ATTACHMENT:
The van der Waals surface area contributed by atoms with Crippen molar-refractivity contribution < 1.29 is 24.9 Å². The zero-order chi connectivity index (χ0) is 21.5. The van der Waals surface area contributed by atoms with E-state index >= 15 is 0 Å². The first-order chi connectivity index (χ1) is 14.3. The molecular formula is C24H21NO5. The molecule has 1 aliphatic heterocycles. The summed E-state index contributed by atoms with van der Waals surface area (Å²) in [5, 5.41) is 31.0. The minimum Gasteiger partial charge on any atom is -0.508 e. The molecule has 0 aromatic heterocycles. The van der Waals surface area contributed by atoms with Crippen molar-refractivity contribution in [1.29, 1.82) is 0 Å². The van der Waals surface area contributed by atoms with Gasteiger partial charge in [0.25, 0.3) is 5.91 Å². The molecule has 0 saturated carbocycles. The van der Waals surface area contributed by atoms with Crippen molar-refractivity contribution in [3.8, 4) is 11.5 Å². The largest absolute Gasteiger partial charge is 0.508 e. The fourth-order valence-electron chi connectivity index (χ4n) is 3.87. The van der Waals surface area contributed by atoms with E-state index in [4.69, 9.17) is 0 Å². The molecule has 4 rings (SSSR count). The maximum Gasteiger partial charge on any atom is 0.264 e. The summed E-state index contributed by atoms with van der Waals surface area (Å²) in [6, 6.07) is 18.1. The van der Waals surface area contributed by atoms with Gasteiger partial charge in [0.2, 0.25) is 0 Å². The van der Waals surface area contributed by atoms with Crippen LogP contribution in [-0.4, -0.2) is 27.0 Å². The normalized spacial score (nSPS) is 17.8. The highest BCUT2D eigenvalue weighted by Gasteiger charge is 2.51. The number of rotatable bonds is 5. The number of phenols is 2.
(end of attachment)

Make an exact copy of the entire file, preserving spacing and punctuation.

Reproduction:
The van der Waals surface area contributed by atoms with Crippen molar-refractivity contribution < 1.29 is 24.9 Å². The zero-order chi connectivity index (χ0) is 21.5. The van der Waals surface area contributed by atoms with E-state index >= 15 is 0 Å². The first-order chi connectivity index (χ1) is 14.3. The molecular formula is C24H21NO5. The molecule has 1 aliphatic heterocycles. The summed E-state index contributed by atoms with van der Waals surface area (Å²) in [5, 5.41) is 31.0. The minimum Gasteiger partial charge on any atom is -0.508 e. The molecule has 0 aromatic heterocycles. The van der Waals surface area contributed by atoms with Crippen molar-refractivity contribution in [1.29, 1.82) is 0 Å². The van der Waals surface area contributed by atoms with Gasteiger partial charge in [0.25, 0.3) is 5.91 Å². The molecule has 0 saturated carbocycles. The van der Waals surface area contributed by atoms with Crippen molar-refractivity contribution in [3.8, 4) is 11.5 Å². The largest absolute Gasteiger partial charge is 0.508 e. The fourth-order valence-electron chi connectivity index (χ4n) is 3.87. The van der Waals surface area contributed by atoms with E-state index in [4.69, 9.17) is 0 Å². The molecule has 4 rings (SSSR count). The maximum Gasteiger partial charge on any atom is 0.264 e. The summed E-state index contributed by atoms with van der Waals surface area (Å²) in [6, 6.07) is 18.1. The van der Waals surface area contributed by atoms with Gasteiger partial charge in [0.2, 0.25) is 0 Å². The van der Waals surface area contributed by atoms with Crippen LogP contribution in [-0.4, -0.2) is 27.0 Å². The normalized spacial score (nSPS) is 17.8. The highest BCUT2D eigenvalue weighted by Gasteiger charge is 2.51. The number of rotatable bonds is 5. The number of phenols is 2.